Breast Cancer Screening in Semi-Rural Malaysia: Utilisation and Barriers

Devi Mohan*, Tin Tin Su, Michael Donnelly, Wilfred Mok Kok Hoe, Desiree Schliemann, Min Min Tan, Daniel Reidpath, Nur Aishah Taib, Pascale Allotey

*Corresponding author for this work

Research output: Contribution to journalArticlepeer-review

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Breast cancer (BC) is the commonest cancer in Malaysia. Delayed diagnosis is a significant cause of BC mortality in the country. Early diagnosis and screening are vital strategies in mortality reduction. This study assessed the level of utilisation and barriers for breast self-examination (BSE), clinical breast examination (CBE) and mammogram in a semi-rural population in Malaysia and compared these across the different ethnic groups. This cross-sectional study was conducted among women aged 40 years and above, embedded within a health and demographic surveillance site (HDSS) in Segamat, Malaysia. Trained data collectors collected data on screening and barriers during home visits. Study participants (n = 250) were aged 59.4 ± 10.9 years and represented Malaysia’s three major ethnic groups. Practice of regular BSE, CBE uptake (ever) and mammogram (ever) was 23.2%, 36% and 22.4%, respectively. Regular BSE practice was highest in the Malay ethnic group and least among the Chinese. Regular CBE was very low in all ethnic groups (<5%). Mammogram uptake was highest among Chinese (34.4%), followed by Indians (30.4%) and Malays (16.6%). After adjusting for other socio-demographic variables, Malay ethnicity was positively associated with regular BSE (adjusted OR = 5.26, 95% CI 2.05, 13.50) and negatively associated with having had a mammogram (adjusted OR = 0.3, 95% CI 0.15, 0.57). Lower education was negatively associated (adjusted OR = 0.36, 95% CI 0.17, 0.74) with mammogram attendance (ever). Emotional and financial barriers were the most reported types of barriers, specifically, fear of diagnosis (74.8%), cost of diagnosis (69.6%) and fear of losing a breast (66.4%). Malay women more commonly reported most barriers compared to other ethnic groups. Screening uptake was low among semi-rural women in Malaysia. Implementing culturally appropriate interventions that consider ethnic differences is crucial to empowering women to engage in BC screening initiatives in these communities.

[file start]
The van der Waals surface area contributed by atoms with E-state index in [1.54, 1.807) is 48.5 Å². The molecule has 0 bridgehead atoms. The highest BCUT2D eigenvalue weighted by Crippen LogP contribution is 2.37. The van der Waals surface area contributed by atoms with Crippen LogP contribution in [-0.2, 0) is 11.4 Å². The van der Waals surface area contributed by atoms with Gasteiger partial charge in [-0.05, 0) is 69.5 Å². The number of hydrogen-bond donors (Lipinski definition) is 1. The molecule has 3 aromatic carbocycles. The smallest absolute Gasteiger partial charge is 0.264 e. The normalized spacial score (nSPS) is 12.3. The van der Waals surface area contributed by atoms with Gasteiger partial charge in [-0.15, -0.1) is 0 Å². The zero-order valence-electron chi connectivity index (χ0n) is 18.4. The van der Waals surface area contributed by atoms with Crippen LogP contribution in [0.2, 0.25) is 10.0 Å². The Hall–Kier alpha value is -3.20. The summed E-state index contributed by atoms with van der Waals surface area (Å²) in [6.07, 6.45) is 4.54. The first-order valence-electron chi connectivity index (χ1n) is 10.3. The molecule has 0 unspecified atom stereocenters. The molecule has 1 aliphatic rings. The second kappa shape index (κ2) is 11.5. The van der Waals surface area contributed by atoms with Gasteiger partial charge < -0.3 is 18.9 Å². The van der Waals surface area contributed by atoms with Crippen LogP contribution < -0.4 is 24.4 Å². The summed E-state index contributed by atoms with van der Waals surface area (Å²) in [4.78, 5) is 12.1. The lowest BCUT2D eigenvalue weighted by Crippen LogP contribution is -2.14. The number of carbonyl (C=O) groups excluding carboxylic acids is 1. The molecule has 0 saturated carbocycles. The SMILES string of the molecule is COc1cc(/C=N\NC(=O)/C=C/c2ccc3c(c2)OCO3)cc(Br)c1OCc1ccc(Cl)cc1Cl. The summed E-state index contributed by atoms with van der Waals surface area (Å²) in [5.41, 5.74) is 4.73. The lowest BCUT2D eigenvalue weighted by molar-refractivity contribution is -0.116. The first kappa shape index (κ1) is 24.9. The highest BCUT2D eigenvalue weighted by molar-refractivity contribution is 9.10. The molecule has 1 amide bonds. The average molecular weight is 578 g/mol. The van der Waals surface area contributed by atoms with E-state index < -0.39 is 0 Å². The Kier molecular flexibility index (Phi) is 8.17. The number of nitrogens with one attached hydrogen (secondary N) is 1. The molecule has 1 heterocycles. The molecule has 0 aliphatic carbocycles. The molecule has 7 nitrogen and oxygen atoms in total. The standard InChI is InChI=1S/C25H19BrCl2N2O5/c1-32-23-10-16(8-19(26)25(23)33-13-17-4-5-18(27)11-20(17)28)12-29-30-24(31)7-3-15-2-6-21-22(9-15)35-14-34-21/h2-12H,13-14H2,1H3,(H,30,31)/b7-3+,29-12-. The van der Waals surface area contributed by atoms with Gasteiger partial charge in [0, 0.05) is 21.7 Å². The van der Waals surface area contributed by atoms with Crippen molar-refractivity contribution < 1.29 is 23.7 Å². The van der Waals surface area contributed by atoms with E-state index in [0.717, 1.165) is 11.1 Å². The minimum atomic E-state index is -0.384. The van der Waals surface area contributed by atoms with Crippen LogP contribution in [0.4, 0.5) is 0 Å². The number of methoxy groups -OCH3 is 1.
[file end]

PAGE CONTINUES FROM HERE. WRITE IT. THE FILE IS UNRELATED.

Original languageEnglish
Article number12293
JournalInternational Journal of Environmental Research and Public Health
Issue number23
Publication statusPublished - 23 Nov 2021

Bibliographical note

Funding Information:
This project was supported by Monash University Faculty of Medicine Strategic Grants Scheme 2017 (SGS 17-0628) and Newton Fund Impact Scheme (NFIS)?Newton-Ungku Omar Fund 2020-2022(537084059).

Publisher Copyright:
© 2021 by the authors. Licensee MDPI, Basel, Switzerland.


  • Barriers
  • Breast cancer screening
  • Clinical breast examination
  • Mammogram

ASJC Scopus subject areas

  • Pollution
  • Public Health, Environmental and Occupational Health
  • Health, Toxicology and Mutagenesis


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